Blending biofuel with conventional marine fuel shown to improve CII ratings

by | 3rd August 2023 | The Naval Architect - News, Rules & Regulations

Home News Blending biofuel with conventional marine fuel shown to improve CII ratings

Availability of biofuels is increasing at the world’s big bunkering hubs and is expected to increase further over time. Source: Shutterstock

By Panos Koutsourakis, vice president of global sustainability, ABS

With reporting of data in compliance with the IMO’s Carbon Intensity Indicator (CII) regulation well underway, shipowners and operators are focused on how to optimise their operations and gain improvement in CII ratings. The options include optimisation of vessel efficiency using energy efficiency technologies and the use of alternative and low-carbon fuels. Full adoption of cleaner fuels is some years away but options exist for the transition period.

Analysis by ABS has concluded that drop-in biofuels have the potential to make a substantial improvement to a vessel’s Carbon Intensity Indicator (CII) rating. The research concludes that blending with biofuels could improve a vessel’s CII performance regardless of whether the vessel is powered by diesel, methanol or LNG.

The CII establishes a downward trajectory measurement of a ship’s carbon intensity, which is the amount of carbon emissions generated by a unit of transport work, equivalent to one nominal tonne of cargo carried over a nautical mile. The CII assigns an ‘energy efficiency’ rating to all ships (from A to E), based on the calculated carbon intensity.

Vessels in the D and E categories will have to demonstrate continuous improvement, moving progressively towards category C. Ships that spend three consecutive years in category D, or one year in category E will be subject to a mandatory review of the Ship Energy Efficiency Management Plan (SEEMP) and a plan of corrective actions must be made to achieve the Required Annual Operational CII.

Calculation methods

The 2022 guidelines on operational carbon intensity indicators and the calculation methods provided the possibility for the CO2 Emission Conversion Factor (Cf) to be obtained from the fuel oil supplier, supported by documentary evidence, in case the type of the fuel oil is not covered by the relevant guidelines. However, the current regime has been measuring carbon emissions tank-to-wake but there are discussions underway to change this to well-to-wake, accounting for the full lifecycle of emissions.

In the July meeting of the Marine Environment Protection Committee (MEPC 80) the Marine Fuel Life Cycle GHG Guidelines (LCA Guidelines) were officially adopted and a work programme for further enhancement of the guidelines was agreed upon.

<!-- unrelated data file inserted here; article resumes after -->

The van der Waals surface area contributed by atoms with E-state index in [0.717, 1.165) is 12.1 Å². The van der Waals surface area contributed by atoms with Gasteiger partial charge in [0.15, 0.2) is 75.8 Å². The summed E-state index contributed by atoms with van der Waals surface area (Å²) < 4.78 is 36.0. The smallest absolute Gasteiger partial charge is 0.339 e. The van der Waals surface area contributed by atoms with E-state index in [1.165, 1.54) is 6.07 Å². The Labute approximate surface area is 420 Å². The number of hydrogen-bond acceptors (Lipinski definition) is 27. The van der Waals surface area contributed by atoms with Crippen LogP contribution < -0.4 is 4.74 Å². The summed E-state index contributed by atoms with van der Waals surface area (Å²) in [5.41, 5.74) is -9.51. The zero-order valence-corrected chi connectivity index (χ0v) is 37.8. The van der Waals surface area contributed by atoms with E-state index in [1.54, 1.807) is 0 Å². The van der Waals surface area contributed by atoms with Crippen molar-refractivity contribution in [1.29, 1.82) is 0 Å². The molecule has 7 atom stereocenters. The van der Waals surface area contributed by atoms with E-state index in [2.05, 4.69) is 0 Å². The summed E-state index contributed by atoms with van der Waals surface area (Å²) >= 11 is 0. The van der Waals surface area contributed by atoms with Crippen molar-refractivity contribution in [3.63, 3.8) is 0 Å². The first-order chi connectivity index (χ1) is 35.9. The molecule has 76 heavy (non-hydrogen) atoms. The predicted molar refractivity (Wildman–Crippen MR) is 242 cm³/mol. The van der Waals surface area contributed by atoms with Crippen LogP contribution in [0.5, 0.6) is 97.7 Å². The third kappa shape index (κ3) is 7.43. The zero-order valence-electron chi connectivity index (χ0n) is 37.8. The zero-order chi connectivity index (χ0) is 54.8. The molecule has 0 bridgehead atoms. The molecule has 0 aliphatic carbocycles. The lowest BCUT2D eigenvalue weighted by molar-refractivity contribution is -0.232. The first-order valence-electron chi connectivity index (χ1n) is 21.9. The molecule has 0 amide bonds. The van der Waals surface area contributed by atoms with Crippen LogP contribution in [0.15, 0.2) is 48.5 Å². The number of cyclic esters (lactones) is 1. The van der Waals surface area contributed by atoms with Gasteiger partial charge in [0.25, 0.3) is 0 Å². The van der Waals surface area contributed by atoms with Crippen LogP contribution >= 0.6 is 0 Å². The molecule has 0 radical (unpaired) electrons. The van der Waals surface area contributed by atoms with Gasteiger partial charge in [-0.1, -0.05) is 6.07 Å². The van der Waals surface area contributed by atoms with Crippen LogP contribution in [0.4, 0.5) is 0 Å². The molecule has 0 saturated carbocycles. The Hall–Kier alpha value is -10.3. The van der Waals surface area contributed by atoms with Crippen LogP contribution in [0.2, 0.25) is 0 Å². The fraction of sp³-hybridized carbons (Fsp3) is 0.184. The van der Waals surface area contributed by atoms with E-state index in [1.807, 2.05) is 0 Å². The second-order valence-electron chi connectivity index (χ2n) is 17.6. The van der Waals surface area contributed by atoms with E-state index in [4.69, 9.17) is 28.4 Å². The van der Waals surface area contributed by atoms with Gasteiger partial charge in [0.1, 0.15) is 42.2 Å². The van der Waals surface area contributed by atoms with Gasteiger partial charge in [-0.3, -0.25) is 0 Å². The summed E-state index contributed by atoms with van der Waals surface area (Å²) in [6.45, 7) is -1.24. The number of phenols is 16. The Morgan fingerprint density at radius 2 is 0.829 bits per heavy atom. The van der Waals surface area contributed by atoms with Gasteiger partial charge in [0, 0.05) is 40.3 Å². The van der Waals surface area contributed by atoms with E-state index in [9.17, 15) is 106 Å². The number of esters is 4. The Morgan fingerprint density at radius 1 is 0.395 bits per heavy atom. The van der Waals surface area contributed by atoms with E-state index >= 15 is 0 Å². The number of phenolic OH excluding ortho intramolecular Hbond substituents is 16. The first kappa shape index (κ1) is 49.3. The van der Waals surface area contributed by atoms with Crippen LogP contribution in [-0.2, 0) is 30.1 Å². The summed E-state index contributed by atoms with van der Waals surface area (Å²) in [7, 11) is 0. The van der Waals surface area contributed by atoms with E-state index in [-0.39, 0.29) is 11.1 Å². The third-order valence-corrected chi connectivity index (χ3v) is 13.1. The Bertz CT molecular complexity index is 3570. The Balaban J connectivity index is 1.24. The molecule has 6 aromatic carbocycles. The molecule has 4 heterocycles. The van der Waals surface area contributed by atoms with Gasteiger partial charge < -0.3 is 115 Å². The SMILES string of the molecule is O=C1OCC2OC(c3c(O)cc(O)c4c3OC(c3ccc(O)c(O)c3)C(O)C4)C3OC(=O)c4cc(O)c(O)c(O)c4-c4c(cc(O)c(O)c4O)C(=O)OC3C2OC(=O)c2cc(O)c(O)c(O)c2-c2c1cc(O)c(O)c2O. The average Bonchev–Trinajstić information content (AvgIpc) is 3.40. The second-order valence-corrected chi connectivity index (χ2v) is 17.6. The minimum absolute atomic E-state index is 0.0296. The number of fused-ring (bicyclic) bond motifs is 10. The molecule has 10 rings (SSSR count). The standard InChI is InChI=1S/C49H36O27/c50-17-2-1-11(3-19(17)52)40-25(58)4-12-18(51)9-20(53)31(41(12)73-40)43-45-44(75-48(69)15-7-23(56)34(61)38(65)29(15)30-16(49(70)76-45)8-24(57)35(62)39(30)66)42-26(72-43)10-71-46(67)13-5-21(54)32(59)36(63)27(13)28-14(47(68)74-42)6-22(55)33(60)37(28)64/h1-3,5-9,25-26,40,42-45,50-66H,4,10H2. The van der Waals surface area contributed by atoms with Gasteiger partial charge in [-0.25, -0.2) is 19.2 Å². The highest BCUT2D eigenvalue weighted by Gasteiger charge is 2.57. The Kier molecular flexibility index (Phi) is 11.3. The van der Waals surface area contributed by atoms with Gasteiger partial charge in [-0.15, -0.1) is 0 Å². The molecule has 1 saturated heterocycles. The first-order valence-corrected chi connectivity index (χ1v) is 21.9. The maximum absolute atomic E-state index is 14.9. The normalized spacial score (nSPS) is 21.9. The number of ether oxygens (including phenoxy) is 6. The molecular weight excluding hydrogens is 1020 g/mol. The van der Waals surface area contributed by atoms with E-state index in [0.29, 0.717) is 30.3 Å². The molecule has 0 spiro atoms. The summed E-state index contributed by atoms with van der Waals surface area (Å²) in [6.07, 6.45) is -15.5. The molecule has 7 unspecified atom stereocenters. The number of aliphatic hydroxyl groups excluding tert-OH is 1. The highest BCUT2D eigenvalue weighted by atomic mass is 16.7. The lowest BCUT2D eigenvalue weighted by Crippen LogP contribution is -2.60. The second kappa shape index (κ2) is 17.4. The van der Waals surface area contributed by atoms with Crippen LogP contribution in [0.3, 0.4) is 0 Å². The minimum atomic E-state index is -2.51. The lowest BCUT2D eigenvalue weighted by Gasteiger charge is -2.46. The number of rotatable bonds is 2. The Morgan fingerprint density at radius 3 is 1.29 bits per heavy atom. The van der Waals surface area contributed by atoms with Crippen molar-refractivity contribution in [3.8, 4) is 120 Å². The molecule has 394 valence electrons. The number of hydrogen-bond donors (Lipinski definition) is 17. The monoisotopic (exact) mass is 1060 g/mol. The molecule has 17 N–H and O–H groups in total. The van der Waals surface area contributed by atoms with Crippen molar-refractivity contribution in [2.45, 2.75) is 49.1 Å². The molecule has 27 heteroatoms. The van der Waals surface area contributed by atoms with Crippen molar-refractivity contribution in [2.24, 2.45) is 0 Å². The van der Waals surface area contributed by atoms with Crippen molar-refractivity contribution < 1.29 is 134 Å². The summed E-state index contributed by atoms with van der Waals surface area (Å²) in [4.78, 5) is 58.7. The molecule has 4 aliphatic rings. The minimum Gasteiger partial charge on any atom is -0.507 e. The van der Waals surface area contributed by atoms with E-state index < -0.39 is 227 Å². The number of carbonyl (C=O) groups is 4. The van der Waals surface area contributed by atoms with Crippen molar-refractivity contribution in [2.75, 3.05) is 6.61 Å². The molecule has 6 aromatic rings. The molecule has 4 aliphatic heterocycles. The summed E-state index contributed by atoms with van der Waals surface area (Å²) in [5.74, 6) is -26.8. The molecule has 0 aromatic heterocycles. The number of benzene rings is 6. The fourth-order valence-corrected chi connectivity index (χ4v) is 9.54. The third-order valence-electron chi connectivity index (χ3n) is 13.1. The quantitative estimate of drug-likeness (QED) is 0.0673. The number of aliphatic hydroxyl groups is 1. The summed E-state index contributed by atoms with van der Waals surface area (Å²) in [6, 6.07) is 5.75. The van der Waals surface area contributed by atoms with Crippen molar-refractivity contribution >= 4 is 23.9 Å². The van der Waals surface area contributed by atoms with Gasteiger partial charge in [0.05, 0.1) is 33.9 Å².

To facilitate the uptake and establish a common approach among flag administrations regarding the assignment of a carbon factor for biofuels and thus ensuring a level playing field, pending the development of policy instruments for the use of LCA Guidelines, the Committee also adopted Interim Guidance on the Use of Biofuels. This suggests that, under certain provisions, biofuels that have been certified as sustainable by an international certification scheme may be assigned a carbon factor equal to the value of the well-to-wake GHG emission of the fuel, based on the certificate.

Blending the biofuel from biogenic sources with diesel and other fuels up to 30% would thus improve the overall carbon intensity and thus a ship’s CII rating.

The commonly used biofuel products for shipping are the biodiesel blends, which contain 20-30% of pure biodiesel and offer 15-20% carbon emission reduction on a well-to-wake basis. ABS analysis concluded that a container vessel propelled by traditional low-sulphur fuel could see its rating improved from E to C in 2023 with the adoption of a 30% blend of biodiesel. The advantage of biofuels to decarbonisation extends to the supply chain and the bunkering infrastructure required for fuelling. Since biofuels are simple fuels of the same molecular structure, their cost is confined to the fuel itself rather than in any additional treatment, meaning they represent a compelling option once supply and regulatory questions are addressed.


The next issue for owners – common to all alternative fuels – is availability in sufficient quality to support CII compliance and ultimately a net zero carbon shipping industry. ABS expects there to be sufficient biofuel supply to meet current demand since the majority of energy majors have invested in producing sustainable biofuels.

Panos Koutsourakis photo scaled

ABS vice president of global sustainability Panos Koutsourakis

Availability is increasing at the world’s big bunkering hubs and is expected to increase further over time, especially after the decisions of MEPC 80, as demand signals from shipowners grow. However, the shipping industry must be in no doubt that it will experience competition, principally from the aviation industry, which is also eyeing the use of sustainable biofuels to lower its carbon emissions.

Nevertheless, drop-in biofuels are a powerful tool for shipowners and operators to accelerate fleet decarbonisation and improve their CII trajectory today. ABS is involved in pilot projects on the application of biofuels that have shown us the significant potential of these fuels to contribute to reducing a vessel’s well-to-wake carbon intensity and transform its rating.

ABS has published a series of sustainability whitepapers focused on alternative fuels, breaking down the available options including their challenges and advantages, as well as other factors to take into consideration during the decision-making process. The whitepaper ‘Biofuels as Marine Fuel’ focuses specifically on drop-in biofuels and can be downloaded from the ABS website.

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